The Black Phoebe is a medium-size sized flycatcher (6.5 in.) and the only black flycatcher in North America. The upper back, breast, and head are a sooty black, while the lower back, wings, and tail are brownish slate. The belly is entirely white, along with the undertail feathers.
The Black Phoebe visually locates prey (flies, bees, beetles, butterflies, grasshoppers, etc.) from a low perch or by hovering, and pursues it until capture. Typically, only one prey item is captured on each flight, which take place in open areas. Small prey is eaten in flight and larger prey is taken to a perch where it is beaten then swallowed whole. The Black Phoebe, like other flycatchers, has ligaments connecting the upper and lower jaws that act as springs to snap the gaped jaw shut when an insect is snared.
Black Phoebes rarely use natural structures for nesting. They prefer buildings, bridges and culverts, where they build a nest cemented with mud to a vertical wall of the site. The top of the nest is most often close to a protective ceiling. Common to all nest sites are:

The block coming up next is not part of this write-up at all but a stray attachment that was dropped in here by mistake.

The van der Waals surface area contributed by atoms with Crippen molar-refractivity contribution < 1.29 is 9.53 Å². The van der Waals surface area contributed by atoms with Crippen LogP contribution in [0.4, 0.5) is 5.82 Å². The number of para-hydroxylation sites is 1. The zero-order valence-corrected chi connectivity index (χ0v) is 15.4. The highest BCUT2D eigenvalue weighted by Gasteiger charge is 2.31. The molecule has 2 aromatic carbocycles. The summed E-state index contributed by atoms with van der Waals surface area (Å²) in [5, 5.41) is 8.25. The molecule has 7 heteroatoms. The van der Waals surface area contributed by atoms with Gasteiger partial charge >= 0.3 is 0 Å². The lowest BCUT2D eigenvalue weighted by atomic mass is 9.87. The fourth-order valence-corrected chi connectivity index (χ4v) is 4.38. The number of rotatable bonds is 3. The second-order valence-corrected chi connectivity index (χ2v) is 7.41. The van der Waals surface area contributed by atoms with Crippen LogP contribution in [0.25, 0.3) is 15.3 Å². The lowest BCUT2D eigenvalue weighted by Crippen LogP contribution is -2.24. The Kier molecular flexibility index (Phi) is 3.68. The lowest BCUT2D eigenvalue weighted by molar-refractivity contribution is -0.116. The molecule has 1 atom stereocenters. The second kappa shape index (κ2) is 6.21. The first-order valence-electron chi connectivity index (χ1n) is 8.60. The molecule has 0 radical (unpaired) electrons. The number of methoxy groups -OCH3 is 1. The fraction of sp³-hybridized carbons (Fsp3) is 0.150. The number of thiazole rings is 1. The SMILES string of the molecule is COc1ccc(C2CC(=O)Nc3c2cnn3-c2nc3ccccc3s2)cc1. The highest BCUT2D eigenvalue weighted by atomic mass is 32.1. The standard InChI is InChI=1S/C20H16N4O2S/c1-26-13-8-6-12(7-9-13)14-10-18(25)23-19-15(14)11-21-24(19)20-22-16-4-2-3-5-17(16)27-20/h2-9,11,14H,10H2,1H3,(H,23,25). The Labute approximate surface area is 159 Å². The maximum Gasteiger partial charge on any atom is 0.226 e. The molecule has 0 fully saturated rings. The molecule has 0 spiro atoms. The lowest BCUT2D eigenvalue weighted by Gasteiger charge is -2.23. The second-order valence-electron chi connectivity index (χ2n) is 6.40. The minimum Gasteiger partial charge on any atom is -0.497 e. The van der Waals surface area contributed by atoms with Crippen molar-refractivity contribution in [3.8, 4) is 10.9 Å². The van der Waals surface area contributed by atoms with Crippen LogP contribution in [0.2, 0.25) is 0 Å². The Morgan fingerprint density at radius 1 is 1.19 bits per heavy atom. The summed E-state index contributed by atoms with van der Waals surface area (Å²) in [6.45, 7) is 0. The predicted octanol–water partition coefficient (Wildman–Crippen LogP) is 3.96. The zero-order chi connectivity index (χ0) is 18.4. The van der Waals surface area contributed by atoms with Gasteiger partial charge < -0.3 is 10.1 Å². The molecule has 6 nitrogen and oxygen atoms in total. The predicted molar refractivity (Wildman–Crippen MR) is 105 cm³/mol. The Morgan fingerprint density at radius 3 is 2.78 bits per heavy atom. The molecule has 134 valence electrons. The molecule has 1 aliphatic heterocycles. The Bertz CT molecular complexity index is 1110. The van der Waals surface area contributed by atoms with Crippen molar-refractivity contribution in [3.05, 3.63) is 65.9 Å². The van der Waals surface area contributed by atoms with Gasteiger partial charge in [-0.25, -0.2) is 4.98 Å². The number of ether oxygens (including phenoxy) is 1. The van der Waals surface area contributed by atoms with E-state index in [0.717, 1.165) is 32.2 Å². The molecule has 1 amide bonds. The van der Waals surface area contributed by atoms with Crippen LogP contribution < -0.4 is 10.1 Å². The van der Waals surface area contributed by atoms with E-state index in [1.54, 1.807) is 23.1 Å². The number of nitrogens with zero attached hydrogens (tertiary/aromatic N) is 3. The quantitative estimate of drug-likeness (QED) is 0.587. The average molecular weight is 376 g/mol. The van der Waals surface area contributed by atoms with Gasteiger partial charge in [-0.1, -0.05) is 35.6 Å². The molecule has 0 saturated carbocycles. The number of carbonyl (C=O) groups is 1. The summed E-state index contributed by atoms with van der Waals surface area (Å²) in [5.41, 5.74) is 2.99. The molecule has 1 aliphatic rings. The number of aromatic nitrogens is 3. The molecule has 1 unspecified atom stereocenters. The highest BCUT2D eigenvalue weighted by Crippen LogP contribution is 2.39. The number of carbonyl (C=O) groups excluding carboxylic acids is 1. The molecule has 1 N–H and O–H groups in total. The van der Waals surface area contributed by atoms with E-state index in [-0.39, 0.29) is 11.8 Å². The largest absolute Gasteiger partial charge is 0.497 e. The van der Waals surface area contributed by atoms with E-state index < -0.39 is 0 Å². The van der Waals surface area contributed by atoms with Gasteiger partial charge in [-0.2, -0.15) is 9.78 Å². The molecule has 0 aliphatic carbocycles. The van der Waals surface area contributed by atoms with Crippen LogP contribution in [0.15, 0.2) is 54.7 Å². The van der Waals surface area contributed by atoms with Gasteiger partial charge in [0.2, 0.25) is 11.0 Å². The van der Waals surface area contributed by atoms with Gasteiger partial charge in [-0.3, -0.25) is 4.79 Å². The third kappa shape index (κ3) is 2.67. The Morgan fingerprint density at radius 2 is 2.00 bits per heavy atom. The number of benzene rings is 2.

- A ceiling that protects the nest from weather and provides concealment.
- Placement near or directly over water.
- Placement close to a source of mud for construction material.
- An area surrounding site suitable for foraging.
Black Phoebes accomplish most locomotion via flight which is direct with steady wing-beats. They rarely move on the ground, but occasionally land on the ground near potential prey and hop several centimeters to capture the prey item. Both sexes preen frequently throughout the day, often during or between foraging bouts, or after leaving the nest during incubation.
Territories are aggressively defended using vocalizations and chase. During incubation, males will perch near nests throughout the day. As a species, they are nonsocial except in association with mate their during breeding season. Pair bonds are not maintained after breeding season.
Wolf, B.O. 1997. The Birds of North America. No 268.
Cardiff, S.W. and Dittmann, D.L. 2002. The Birds of North America. No 664.
By Lee Franks. This page was originally published as part of an article on flycatchers that appeared in the Edgewood Explorer, September 2003.